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OET Test format

Occupational English Test is an English language proficiency test specifically designed for a range of healthcare professionals. The test is profession-specific for 12 different professions

  • General Medicine
  • Nursing
  • Dentistry
  • Dietetics
  • Physiotherapy
  • Optometry
  • Occupational Therapy
  • Radiography
  • Pharmacy
  • Podiatry
  • Speech Pathology
  • Veterinary Science

OET has 4 subtests

  • Listening
  • Reading
  • Writing
  • Speaking

It's a paper-based test with headphones provides for the listening module.The test is usually conducted in a hotel or in a hired school or college campus.

The test is conducted once a month on pre-announced dates in major cities across the world.

On the day of the test, Listening will be the first module followed by Reading and then Writing. For Speaking you are given an individual appointment on the same day or a day before or after. You will be informed of the schedule a few days before the test.


  • About 40 Mins
  • 42 questions
  • 42 marks


  • About 60 Mins
  • 42 questions
  • 42 marks

Listening and Reading papers remain the same for all professions on the day of the test, whereas Writing and Speaking modules differ from profession to profession.


  • About 40 Mins
  • One Letter of Referral / Discharge /Transfer
  • 180 to 200 words

You are given a question paper containing case notes of a patient, followed at the end by question.

You need to write a letter as directed in the question using relevant case notes. Usually, about 25% of the case notes could be irrelevant.

Score is given on five bases:
1. Overall Task Fulfilment which means that you need address all parts of the question effectively.
2. Appropriateness of Language which means you must use formal and professional language, avoiding colloquial language and organise the ideas well.
3. Comprehension of Stimulus which means that you should include the relevant case notes. Synopsising and paraphrasing the case notes where feasible is ideal.
4. Linguistic Features (grammar and cohesion) which mean that your sentence must be free from grammatical errors and you should use a variety of linguistic structures like simple, complex, compound sentences with active and passive verbs, to mention a few. Don't forget to use appropriate connectors where necessary.
5. Presentation Features which mean you must use accurate and appropriate spelling, punctuation, layout


  • About 20 Mins

As part of Speaking, the interviewer ( actually interlocutor ) plays the role of a patient or a patient-carer and asks questions, to which you need to respond as a professional that you are. You will be given a card containing the patient's background and the questions to be addressed.You will have two RolePlays each lasting about 10 mins.

An interesting thing about Speaking is that the interlocutor is not the one who gives you the score; instead your spoken performance is audio-recorded and on the basis of the audio, two other persons give you scores which are then adjusted against a "fairness" scale. So it is important that speak loudly and clearly enough for it to be recorded well.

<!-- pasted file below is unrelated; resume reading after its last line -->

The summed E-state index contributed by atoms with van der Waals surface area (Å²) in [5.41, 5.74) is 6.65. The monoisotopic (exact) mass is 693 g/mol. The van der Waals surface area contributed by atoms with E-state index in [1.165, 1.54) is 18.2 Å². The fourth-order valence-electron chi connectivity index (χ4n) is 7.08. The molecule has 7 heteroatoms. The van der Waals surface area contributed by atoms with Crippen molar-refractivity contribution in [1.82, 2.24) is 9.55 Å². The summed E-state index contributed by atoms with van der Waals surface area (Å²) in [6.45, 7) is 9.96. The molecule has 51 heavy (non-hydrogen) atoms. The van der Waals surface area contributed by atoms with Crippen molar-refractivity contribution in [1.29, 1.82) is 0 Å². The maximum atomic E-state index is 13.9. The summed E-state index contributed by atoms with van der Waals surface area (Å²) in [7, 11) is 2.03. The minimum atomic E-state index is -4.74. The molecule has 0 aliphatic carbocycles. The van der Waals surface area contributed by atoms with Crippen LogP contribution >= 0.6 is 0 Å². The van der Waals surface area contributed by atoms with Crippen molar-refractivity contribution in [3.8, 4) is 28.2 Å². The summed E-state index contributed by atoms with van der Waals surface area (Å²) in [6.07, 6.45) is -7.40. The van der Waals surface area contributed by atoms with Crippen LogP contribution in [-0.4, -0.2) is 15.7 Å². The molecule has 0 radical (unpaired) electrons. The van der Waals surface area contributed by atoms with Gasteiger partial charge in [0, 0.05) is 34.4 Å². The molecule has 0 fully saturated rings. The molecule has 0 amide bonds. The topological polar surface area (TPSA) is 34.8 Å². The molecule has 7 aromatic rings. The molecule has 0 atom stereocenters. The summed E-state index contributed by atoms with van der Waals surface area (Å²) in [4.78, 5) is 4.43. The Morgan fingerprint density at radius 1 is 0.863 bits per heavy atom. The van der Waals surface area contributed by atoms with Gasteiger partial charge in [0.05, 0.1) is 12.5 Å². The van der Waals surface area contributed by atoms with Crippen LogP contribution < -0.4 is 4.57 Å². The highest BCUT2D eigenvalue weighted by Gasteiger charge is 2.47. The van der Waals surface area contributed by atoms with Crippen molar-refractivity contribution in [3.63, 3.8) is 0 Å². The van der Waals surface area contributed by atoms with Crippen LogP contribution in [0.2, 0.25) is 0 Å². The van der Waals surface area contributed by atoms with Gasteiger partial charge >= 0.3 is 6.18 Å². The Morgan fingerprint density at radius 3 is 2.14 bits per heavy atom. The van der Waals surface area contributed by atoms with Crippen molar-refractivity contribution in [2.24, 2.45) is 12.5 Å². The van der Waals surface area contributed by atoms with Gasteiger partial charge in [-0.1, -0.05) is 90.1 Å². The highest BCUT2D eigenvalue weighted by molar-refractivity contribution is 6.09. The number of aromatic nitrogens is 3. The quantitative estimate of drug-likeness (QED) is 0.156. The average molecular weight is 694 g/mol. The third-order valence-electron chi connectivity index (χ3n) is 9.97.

You are given score on nine bases:
1. Intelligibility, which means, what you speak must be understandable to a listener, so you need to ensure proper pronunciation, intonation, stress, rhythm, and accent( need not be native accent, but should not carry mother-tongue influence)
2. Fluency which means speaking in a flow word after word and sentence after sentence with only natural pauses and noises. Fluency does NOT mean speaking fast.
3. Appropriateness of Language which means the language that best suits the context and the patient.
4. Resources of Grammar and Expression which mean that your sentence must be free from grammatical errors and you should use a variety of linguistic structures like simple, complex, compound sentences with active and passive verbs, to mention a few. Don't forget to use appropriate connectors where necessary.
5. Relationship-building, which includes initiating the interaction appropriately, demonstrating an attentive and respectful attitude, adopting a non-judgemental approach, and showing empathy for the patient’s predicament.
6. Understanding and incorporating the patient’s perspective which means eliciting and exploring the patient’s concerns, picking up cues from the patient about his/her needs, and relating explanations to the patient’s concerns and needs.
7. Providing structure which involves sequencing the interaction purposefully and logically, using techniques for organising explanations, and indicating shifts in topic.
8. Information-gathering which means appropriate use of open or closed questions, avoiding compound or leading questions, supporting the patient’s narrative with active listening, clarifying statements that are vague or need amplification, and summarising information to encourage correction or invite further information.
9. Information-giving which means establishing what the patient already knows, giving information in clearly in "packets", checking whether the patient has understood information, and discovering what further information the patient needs.

OET gives you score in terms of grades A, B , C+, C, D and E, as well as in terms of marks 0 to 500.

A Score of Grade B in all modules is the ideal score.

An important note for doctors is that, for you to be eligible for PLAB 1, it may not be enough to secure Grade B in all modules, but you may have to secure 400/500 marks, whereas for nurses Grade B and 350/500 marks could be sufficient.

In Listening and Reading, 35 out of 42 corrects will undoubtedly get you Grade B & 400 marks, although, depending on the difficulty level, you may get this score even for 32 correct answers.